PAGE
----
In a bizarre move, Regents Park in London is to 'ban' Canada Geese because it claims that the geese pose a danger to the public.
London's royal parks have become notorious for their callous treatment of wildlife which has included mass culling of the animals that inhabit these popular oases of calm in the city, 11,000 animals slaughtered by park authorities at the last count...
Now it seems that the 400 geese which have been regular summer visitors to the park for years will no longer be welcome due to the 'danger' posed to the general public by the birds' droppings, which the park authorities claim make surfaces slippery.
But rather than tackle the problem, they have decided that banning the birds entirely will be the most sensible solution. Hmm. One really has to marvel at such intellect...
The geese arrive annually in order to spend a few weeks at the park's boating lake while they moult. Most people enjoy watching their characterful antics and might well be nonplussed at the park's baffling decision which will involve fencing off the lake to prevent the geese from taking their annual summer holiday. There is no mention as to where the geese will go when they find their usual destination closed to them....
Surely one of the primary reasons people visit parks is to encounter wildlife and it is often the only opportunity for town and city dwellers to enjoy nature in urban environments.
This stupid decision is just another reason to question the competence of the Royal park authorities and one wonders where the nonsense will end.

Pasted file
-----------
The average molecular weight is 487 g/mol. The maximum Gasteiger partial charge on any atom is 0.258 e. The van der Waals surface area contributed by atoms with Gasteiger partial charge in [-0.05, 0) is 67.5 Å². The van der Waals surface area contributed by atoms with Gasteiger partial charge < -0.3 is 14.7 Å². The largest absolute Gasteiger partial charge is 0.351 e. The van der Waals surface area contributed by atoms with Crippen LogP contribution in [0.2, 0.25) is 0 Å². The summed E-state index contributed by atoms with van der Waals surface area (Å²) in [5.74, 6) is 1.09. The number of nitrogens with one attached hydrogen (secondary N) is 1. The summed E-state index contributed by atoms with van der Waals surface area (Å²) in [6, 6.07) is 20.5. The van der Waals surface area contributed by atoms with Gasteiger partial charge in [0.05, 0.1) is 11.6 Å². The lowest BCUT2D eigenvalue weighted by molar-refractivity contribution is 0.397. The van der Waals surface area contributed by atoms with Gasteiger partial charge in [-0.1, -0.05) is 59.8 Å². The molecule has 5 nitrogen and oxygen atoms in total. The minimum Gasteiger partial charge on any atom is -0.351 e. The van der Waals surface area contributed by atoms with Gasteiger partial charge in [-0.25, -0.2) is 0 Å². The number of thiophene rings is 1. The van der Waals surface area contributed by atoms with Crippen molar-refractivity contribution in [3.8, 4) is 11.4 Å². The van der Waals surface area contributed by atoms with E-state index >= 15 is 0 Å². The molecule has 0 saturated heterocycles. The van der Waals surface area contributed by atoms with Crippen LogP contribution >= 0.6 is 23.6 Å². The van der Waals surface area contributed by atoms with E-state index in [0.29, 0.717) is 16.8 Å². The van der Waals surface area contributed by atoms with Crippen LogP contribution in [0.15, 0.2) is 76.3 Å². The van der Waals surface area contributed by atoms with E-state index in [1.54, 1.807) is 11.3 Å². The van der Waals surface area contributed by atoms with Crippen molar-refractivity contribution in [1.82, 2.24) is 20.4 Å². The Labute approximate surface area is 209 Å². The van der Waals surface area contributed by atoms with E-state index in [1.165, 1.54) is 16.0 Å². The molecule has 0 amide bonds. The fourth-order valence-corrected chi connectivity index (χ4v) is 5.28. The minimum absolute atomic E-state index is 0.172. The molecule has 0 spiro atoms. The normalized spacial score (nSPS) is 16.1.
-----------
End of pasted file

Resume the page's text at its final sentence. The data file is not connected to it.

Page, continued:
Perhaps only when they have eradicated all of the wildlife for which the parks are justly famous.
There has been so much kind interest in my campaign to stop councils from imposing fines on people whose only 'crime' is feeding wild birds. Victimisation of decent, law abiding people (often the more vulnerable in our society) is not something that we should accept, it is wrong and cruel.
Our petition is doing well, we have about 1100 signatures as I write and I've contacted the relevant department in British government with my proposal to set up areas in towns and cities where good people can feed the birds without fear of being persecuted.... there is a worrying intolerance towards those who care for urban wildlife and it's a trend among the less informed to view pigeons and gulls (and other wild creatures) as 'vermin' which is incredibly ignorant.
Anyway I thought I'd share with you some of the comments I've received from those signing my petition and championing our cause. I couldn't include them all here but each and every one has been read and appreciated. The comments speak for themselves but one recurring theme is that of compassion, something that seems to be in short supply in 2018....
Thank you all for your support and please keep sharing the petition, for the sake of all of us who value our human right to show compassion, our freedom of choice - and especially for the birds.
"I am one of those who derive so much pleasure interacting with these dear birds. I suffer with chronic depression and, for a small while, these interactions make me happy."
"I would love nothing more than to be able to feed the pigeons in designated areas - please allow us this pleasure ."
"Pigeons are beautiful animals that warm the heart and lift the spirit. Just as they benefit us through their behavior and trusting nature, so should we benefit them through food and providing a safe living and nesting environment."